I-Team: Criminals posing as Chicago police, IRS agents in tax scam

April 10, 2014 (CHICAGO)

The phone rings, and the caller claims to be with Chicago police and demands money to prevent arrest or deportation. So far, there are 20,000 complaints across the country- mostly immigrants- swindled out of a million dollars by bogus IRS agents and local cops. As we head into the last weekend of the tax season, the problem is escalating.

"My mother is a citizen but she always thinks she will get kicked out of the country," said Samah Azeez, targeted victim.

Azeez and her family emigrated from war-torn Iraq and says they take every threat seriously. Recently they received calls from two men, one impersonating an IRS agent, the other, a police officer. The men used detailed information about her sister's tax returns and said that she had to immediately pay back-taxes or they'd arrest her.

"They used information about her family; her daughter and her husband so you wouldn't think that somebody was playing you, you think it's serious," said Azeez.

Azeez and her family didn't hear about the tax scam and thought the callers were real.

"They were the IRS and Abir has to pay this amount of money, I think it was around $1,800, and then a few minutes later they get another call and they say we are the police and we are going to arrest you in 45 minutes if you don't pay that amount of money," said Azeez.

"They have called me 10-12 times so far. I looked up the caller ID of one of the calls and it said IRS under the name," said Aamir Chalisa, targeted victim.

Chalisa's family saved recordings of threats they've received. Chalisa knows members of the local Indian and Pakistani communities who have lost money to this scam because, he says, the warning is not getting around.

"It's so much worse than you can imagine," said Cook County Sheriff Tom Dart. "They are going after them for thousands of dollars, it's not 10 dollars here or 20 dollars there, it's thousands of dollars at a time."

The Cook County Sheriff's police have opened at least a dozen cases, but Sheriff Dart says the scam is so prolific, people need to stay on alert.

"It's growing, it's getting bigger, we definitely see that," said Dart.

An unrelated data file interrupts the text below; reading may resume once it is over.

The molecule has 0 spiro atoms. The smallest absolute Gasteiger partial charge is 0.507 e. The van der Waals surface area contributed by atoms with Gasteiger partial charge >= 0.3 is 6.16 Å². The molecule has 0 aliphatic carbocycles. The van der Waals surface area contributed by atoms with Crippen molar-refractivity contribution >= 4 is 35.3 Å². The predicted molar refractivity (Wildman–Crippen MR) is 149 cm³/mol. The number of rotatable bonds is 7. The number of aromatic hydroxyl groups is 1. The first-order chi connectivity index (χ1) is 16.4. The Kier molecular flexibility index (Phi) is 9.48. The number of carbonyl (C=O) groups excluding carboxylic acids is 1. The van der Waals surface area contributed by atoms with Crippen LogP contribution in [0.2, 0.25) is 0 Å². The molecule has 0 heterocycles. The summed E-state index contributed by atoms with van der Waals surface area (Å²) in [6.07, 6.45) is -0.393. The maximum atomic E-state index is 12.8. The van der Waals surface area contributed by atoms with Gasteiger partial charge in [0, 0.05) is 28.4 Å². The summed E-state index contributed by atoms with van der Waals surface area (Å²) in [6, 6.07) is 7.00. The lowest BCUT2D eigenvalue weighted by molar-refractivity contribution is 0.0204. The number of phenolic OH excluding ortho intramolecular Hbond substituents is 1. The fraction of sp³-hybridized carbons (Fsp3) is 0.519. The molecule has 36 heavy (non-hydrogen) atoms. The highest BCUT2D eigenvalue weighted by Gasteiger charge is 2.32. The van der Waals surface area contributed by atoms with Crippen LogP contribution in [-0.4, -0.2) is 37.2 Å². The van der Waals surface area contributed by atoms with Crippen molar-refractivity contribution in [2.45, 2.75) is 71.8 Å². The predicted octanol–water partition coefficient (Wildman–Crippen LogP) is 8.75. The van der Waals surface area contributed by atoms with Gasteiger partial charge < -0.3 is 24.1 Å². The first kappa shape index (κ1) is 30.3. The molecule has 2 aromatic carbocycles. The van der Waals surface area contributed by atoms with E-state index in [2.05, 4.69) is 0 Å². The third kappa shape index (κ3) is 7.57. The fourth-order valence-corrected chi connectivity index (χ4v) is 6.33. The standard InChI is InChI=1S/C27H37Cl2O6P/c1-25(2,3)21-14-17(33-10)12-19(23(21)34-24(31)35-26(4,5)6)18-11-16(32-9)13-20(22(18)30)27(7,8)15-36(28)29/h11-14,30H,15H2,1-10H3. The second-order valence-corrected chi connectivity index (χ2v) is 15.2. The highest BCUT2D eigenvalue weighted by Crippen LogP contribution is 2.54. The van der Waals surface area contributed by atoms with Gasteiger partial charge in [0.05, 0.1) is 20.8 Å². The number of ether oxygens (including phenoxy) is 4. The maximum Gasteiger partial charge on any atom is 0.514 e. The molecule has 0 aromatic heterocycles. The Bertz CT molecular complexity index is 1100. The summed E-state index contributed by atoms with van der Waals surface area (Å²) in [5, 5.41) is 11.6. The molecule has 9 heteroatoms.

Chalisa quickly filed a report with his local police department.

"Naperville police was awesome, the detective I spoke to said they take these complaints seriously and have a whole database with phone numbers and names," said Chalisa.

Not all police departments are taking the threat- or victim's complaints- seriously, according to the Council on American-Islamic Relations in Chicago.

"We want the police to take this seriously," said Rabya Khan, staff attorney, CAIR Chicago.

CAIR Chicago has had a number of complaints that Chicago police discourage victims from filing police reports.

"She's like, 'We are not going to follow up on it, even if you report it, we are not going to do anything about it until they charge you the money.' She didn't want us to file the report and we insisted," said Azeez.

"I don't think the government agencies are doing enough to get ahead of this scam," said Khan.

This year, Naperville police have taken complaints averaging one per day. The Chicago police told the I-Team they have only taken a total of 20 and added, "there is nothing they can do about the problem."

CAIR'S attorney met with the head of the CAPS program to talk about the problem. According to CPD's news affairs Lieutenant Steven Sesso, "nothing in police procedure has changed since their meeting." The I-Team found that information about the scam isn't easy to come by. Neither the treasury department officials, the FBI or Chicago police have community alerts posted.

It's important to know that the IRS does not call or send emails. If you owe money to the IRS, you would be notified only through the mail.

What you should know to avoid becoming a victim:
- If you owe federal taxes, or think you may owe taxes, hang up and call the IRS directly at 1-800-829-1040.
- If you don't owe taxes, call and report the incident to the Treasury inspector general of tax administration at 1-800-366-4484.
- You can also file a complaint with the Federal Trade Commission at www.FTC.gov. Please add "IRS Telephone Scam" to the comments in your complaint.
- If you get an email that's purportedly from the IRS, do not open any attachments or click on any links in the email. Send it to phishing@irs.gov.

IRS Warning

Contact CAIR-Chicago and make a complaint with their Civil Rights Department
CAIR-Chicago: (312) 212-1520

Chicago Police Department Press Release 4/10/14

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